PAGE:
Mailers Offer Tips on Coping With Rate IncreaseATLANTA -- Evaluating mail piece shape, employing postal address quality tools and using data modeling techniques are strategies to help lower mail costs given the upcoming postal rate increase.
This information was offered at DMA·05 yesterday in a panel discussion moderated by Richard Goldsmith, chairman of The Horah Group. Mailers likely will see a 5.4 percent across-the-board rate increase in January. And another rate case likely will be filed by the U.S. Postal Service in 2006, with implementation in 2007.
Meta Brophy, director, publishing operations for Consumers Union, publisher of Consumer Reports magazine, ConsumerReports.org, newsletters and special publications, said she constantly seeks ways to cut direct mail costs. Consumers Union uses direct mail regularly to promote its products.
The key is to plan ahead, she said. "Always evaluate mailing piece size and shape before mailing to make sure you are mailing pieces at the lowest rate." To do this, visit the USPS Web site (www.usps.com) often, she said.
She also suggested doing roll-size audits, which let Consumers Union "see if there is any paper that we can shave off that we are not using."
Mailers should see whether they can cut anything from their mail pieces "like a reply envelope or an open window."
Mailers also can save by steering customers to a Web site as opposed to offering detailed information in a mail piece, Brophy said.
Paper grades and sizes are another area that can be cut.
"Try to lighten the load," she said. "Do a basis-weight audit, and move to 50-pound weight [paper] as opposed to 60-pound weight [paper]."
Brophy mentioned the importance of working with your lettershop or logistics partner that prepares your mail for the USPS. For example, they can use selective binding techniques, or commingle your mail with other clients to reduce production costs. But "make sure to use a reputable presort bureau," she warned.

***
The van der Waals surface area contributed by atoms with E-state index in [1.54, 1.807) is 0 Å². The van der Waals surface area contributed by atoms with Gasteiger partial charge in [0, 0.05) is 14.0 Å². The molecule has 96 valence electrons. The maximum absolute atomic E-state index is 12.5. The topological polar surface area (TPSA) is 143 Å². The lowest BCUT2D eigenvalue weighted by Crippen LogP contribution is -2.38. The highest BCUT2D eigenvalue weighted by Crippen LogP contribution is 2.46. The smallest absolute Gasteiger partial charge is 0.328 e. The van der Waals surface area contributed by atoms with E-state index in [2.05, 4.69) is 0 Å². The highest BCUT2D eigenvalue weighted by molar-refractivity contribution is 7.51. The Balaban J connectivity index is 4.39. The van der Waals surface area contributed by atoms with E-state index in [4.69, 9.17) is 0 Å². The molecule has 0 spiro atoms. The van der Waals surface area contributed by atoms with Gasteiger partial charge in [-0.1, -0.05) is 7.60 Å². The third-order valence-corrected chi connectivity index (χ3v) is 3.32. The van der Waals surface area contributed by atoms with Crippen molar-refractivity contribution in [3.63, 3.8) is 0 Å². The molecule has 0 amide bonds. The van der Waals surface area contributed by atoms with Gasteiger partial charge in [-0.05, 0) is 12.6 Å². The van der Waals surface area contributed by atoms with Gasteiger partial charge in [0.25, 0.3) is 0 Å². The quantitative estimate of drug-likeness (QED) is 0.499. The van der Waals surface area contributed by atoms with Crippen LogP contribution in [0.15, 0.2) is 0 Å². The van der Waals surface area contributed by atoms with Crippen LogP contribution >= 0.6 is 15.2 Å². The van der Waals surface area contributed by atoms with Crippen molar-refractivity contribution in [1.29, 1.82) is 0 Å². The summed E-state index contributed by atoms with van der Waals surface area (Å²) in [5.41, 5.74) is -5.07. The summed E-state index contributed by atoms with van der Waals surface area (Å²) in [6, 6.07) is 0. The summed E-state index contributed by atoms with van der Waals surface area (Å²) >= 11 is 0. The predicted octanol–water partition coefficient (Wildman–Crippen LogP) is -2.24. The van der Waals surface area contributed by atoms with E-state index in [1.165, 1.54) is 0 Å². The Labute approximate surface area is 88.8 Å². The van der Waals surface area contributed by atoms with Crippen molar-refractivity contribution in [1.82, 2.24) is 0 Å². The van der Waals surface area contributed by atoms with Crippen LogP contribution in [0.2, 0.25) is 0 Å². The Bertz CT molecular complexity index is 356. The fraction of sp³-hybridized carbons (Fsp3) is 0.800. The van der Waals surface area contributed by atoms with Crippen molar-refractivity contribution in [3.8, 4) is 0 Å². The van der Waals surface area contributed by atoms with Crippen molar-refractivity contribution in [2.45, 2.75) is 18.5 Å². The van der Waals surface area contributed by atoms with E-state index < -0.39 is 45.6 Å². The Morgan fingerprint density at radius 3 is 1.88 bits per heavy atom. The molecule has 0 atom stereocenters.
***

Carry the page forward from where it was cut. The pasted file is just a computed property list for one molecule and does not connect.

Rick Arvonio, director, product management within product development marketing at USPS headquarters, discussed the importance of a complete address quality strategy for your lists. Arvonio said that mailers at a minimum should use CASS-certified ZIP+4 software. More prudent, however, is using these tools available through the USPS and licensees:
· Delivery Point Validation (DPV), which essentially is a "yes/no" table for checking the validity of any individual house, apartment, post office box, rural box, mail drop or commercial address that receives mail.
· Address Element Correction (AEC), a service that focuses on correcting address element deficiencies such as misspellings, nonstandard abbreviations, incorrectly joined elements, improperly ordered elements, address lines containing data other than the actual address, and missing elements.
· Address Element Correction II (AECII), a service that uses letter carrier knowledge to correct errors in addresses that cannot be corrected by existing programs.
· NCOALink, a database that consists of address information for individuals, families and businesses that have moved within 48 months. The names and addresses are compiled from COA orders presented to the postal service.
JoAnne Monfradi Dunn, president/CEO of Alliant Cooperative Data Solutions, explained how modeling can be used to predict consumer behavior and/or a campaign outcome, and thus optimize the dollars spent on direct mail.
"It's not just about mailing less," she said. "It's about mailing the right people at the right time."